Bill found his circumstances at that time to be a strange contrast with life in1950's Britain. Living in a houseboat on the Bitter lake his posting culminated in his appointment as the ADC to the Air officer commanding the Middle-East forces and this required him to attend many military and diplomatic functions. He was always very grateful for the care that Joan and her mother and father devoted to the family at that time whilst he was away. On returning to Britain Bill discovered that his legs were too long to be safely accommodated in the then modern fast jets and after a spell at JARIC at Brampton in Huntingdonshire during which his third child Elizabeth was born he was posted in early 1958 to Shepherd Air Force Base, Wichita Falls, Texas as a technical Instructor where he and the family remained for the next 2 and half years. Despite having a primarily ground based function he continued to fly whenever possible whilst in the States usually in a C47 Dakota "gooney Bird".

Returning to England he was stationed for a time at Northolt in North London flying a Pembroke for the Metropolitan communication squadron. In October 1961 he had an adventure he often recalled with both pleasure and trepidation when he piloted a Pembroke from Aden to Northolt in many hops across east and central Africa. With the family then residing at Hazeldene the house he purchased in Higham Ferrers, his third daughter Anne was born earlier in 1961. There followed a period of 5 years in Yorkshire that he always recalled with pleasure, stationed at Dishforth and Topcliffe where he was flight commander of the Northern communications squadron flying Ansons, Doves and latterly the Bassett. During this time his golf improved markedly on the Starbeck course in Harrogate and he formed a firm friendship with a local farmer Stan Ward and his family. In 1965 he was promoted to Squadron leader and posted to RAF Luqa on Malta to command the Communications squadron there. Following a period of ill health he eventually retired from the RAF in early 1968.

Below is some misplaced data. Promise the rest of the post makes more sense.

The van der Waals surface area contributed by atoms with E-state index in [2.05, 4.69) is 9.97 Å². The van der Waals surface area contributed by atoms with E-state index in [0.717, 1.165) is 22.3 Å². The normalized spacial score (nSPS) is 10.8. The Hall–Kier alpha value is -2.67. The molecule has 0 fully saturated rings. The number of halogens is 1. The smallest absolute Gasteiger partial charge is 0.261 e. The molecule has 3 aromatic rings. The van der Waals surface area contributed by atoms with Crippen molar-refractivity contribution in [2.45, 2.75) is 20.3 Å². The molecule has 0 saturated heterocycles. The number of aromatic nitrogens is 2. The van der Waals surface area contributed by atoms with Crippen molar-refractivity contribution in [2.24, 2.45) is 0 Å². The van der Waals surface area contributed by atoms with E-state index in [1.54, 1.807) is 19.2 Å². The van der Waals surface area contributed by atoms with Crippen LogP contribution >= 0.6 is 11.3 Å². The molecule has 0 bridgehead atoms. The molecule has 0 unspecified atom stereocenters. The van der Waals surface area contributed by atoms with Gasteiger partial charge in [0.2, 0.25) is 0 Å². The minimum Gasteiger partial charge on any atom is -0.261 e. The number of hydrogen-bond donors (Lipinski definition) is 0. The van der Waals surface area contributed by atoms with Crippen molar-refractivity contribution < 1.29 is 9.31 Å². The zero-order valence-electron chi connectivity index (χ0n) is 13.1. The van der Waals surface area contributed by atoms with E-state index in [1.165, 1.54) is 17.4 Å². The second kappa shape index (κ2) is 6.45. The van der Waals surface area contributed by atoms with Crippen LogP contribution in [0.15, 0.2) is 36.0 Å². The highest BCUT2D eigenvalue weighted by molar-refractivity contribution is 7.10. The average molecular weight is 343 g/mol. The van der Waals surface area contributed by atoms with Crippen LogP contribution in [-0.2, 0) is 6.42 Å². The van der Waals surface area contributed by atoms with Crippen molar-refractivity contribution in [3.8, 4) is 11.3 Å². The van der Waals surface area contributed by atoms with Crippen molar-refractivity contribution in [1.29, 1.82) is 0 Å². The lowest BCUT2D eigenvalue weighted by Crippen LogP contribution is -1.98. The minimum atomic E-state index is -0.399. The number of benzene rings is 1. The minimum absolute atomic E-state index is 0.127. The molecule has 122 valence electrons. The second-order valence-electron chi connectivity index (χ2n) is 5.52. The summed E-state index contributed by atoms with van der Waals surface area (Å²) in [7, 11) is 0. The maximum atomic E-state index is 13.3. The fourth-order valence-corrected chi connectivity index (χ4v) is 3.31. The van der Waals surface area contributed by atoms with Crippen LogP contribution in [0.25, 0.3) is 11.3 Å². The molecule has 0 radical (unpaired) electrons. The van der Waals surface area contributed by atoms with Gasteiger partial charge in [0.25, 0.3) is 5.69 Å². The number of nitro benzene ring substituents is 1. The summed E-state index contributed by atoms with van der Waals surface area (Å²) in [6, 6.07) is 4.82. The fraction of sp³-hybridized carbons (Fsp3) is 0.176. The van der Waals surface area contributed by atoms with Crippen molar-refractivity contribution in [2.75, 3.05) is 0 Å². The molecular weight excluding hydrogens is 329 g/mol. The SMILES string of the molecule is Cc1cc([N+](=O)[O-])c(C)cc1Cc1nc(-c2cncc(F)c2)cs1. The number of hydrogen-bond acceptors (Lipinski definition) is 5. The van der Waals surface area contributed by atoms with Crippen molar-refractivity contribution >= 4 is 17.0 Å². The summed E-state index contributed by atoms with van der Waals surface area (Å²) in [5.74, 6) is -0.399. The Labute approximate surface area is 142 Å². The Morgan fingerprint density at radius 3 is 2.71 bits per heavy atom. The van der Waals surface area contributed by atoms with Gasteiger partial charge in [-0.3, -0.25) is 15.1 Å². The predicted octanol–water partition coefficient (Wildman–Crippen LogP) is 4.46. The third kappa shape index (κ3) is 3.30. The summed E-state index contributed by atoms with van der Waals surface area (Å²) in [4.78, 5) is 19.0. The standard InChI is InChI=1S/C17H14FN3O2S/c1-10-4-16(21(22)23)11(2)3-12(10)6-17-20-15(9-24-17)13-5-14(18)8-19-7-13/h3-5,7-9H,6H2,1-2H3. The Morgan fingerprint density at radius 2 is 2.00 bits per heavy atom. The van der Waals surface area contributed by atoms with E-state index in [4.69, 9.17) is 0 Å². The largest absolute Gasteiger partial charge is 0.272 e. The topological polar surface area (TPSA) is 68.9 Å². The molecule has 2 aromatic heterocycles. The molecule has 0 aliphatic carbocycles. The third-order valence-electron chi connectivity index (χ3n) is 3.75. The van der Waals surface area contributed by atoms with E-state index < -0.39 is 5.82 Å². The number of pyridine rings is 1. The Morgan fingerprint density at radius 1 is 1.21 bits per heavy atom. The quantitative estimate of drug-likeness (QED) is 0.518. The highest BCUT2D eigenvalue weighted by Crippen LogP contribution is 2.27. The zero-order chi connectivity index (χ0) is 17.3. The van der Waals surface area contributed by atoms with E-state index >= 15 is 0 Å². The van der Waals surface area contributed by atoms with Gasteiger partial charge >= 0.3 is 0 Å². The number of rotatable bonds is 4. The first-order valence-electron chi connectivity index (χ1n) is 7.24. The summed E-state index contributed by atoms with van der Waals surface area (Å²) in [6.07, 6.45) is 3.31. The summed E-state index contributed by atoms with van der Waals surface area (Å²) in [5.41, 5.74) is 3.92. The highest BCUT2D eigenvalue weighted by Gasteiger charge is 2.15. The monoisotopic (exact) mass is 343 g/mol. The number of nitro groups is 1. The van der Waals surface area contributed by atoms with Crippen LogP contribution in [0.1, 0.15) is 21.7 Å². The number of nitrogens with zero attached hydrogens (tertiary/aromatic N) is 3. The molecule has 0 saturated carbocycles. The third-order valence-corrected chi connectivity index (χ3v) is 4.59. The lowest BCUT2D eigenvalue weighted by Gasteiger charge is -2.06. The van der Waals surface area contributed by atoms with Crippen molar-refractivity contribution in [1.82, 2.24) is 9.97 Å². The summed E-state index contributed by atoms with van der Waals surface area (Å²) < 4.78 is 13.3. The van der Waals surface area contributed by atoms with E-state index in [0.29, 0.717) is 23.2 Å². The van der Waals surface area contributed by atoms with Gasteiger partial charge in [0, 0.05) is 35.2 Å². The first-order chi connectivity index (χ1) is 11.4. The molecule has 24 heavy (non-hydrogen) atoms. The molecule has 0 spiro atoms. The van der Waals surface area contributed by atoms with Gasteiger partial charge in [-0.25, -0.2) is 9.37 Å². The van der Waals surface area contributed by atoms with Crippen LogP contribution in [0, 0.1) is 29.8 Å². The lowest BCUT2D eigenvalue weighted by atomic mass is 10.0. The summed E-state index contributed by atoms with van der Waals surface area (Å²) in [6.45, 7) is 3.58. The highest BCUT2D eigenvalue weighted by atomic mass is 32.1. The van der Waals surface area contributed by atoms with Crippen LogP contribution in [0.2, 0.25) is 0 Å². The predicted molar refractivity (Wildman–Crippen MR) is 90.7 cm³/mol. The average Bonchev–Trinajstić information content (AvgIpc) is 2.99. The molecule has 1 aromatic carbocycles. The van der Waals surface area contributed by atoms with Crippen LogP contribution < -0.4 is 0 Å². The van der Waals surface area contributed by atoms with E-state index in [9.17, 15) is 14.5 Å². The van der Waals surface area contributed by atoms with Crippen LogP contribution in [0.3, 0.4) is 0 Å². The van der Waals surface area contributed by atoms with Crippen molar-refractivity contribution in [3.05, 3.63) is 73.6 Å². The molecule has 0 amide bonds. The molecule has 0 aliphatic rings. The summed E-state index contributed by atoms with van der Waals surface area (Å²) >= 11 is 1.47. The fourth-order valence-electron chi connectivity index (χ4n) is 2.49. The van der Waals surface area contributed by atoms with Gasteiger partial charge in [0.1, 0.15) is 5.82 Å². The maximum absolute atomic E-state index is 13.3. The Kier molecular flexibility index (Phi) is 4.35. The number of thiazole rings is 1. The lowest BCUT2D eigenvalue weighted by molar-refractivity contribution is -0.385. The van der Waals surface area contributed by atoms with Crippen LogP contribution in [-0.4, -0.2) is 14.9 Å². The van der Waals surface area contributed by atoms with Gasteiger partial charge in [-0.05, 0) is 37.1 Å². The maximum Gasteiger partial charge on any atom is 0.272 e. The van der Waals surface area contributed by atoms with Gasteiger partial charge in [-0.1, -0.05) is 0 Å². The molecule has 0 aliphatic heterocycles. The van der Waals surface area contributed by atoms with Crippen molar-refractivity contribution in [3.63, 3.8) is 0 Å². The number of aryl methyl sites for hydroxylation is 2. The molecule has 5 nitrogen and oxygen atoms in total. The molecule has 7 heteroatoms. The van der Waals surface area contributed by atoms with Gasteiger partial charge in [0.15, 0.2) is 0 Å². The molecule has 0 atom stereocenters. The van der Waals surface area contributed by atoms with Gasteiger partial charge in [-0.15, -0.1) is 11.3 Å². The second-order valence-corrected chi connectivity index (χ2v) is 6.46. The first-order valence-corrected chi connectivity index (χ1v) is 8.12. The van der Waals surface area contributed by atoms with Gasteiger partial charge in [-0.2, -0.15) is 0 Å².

On leaving the RAF he initially spent many hours renovating the newly acquired family home at 6 High Street Blisworth before renewing acquaintances with the Northamptonshire Police and taking a clerical job in their Wootton Hall Headquarters. Over the next 6 years he carried out many functions as the chief "civilian" on the Force before transferring to the Education department of the County Council and clerking school Governors meetings until his retirement in 1980.

6 High Street became the regular meeting place for members of his growing and extended family and Bill always revelled in the wide-ranging debates that inevitably took place around his breakfast room table. He and Joan celebrated their Golden wedding in 1993 and Diamond anniversary 10 years later. They enjoyed regular holidays in Walberswick on the east coast always in the company of their small dog "Tip" and made many trips to Lizzie and her family in Kent.

During his retirement Bill was a very productive fruit and vegetable gardener spending much time hard at work in his greenhouse. He had a great talent as a woodworker with items he turned on his lathe a particular speciality. He also enjoyed drawing and painting and often had a round of golf at the much-loved course in the park at Stowe – when he was 74 he succeeded in shooting a score of 73 and he also won a few of their monthly competitions. During this time Bill mourned the early loss of his daughters Anne and Jenny.

In the later years Bill learnt how to use a computer and submitted a regular order to Waitrose the delivery of which was always a highlight of the week and occasionally included some "surprise" items. Latterly he devoted himself to caring for Joan during her illness and decline. After severely breaking his ankle in October 2008 and a period in hospital and care Bill moved to live with Lizzie and her family in Kent. He loved his time there forming a close bond with Cola the Labrador and keeping remarkably "fit". During 2009 he returned to Northamptonshire for Joan's funeral in August but also for the happy events of two of his grandchildren's weddings. He maintained regular contact with many of the family by telephone and by "skype" on his computer.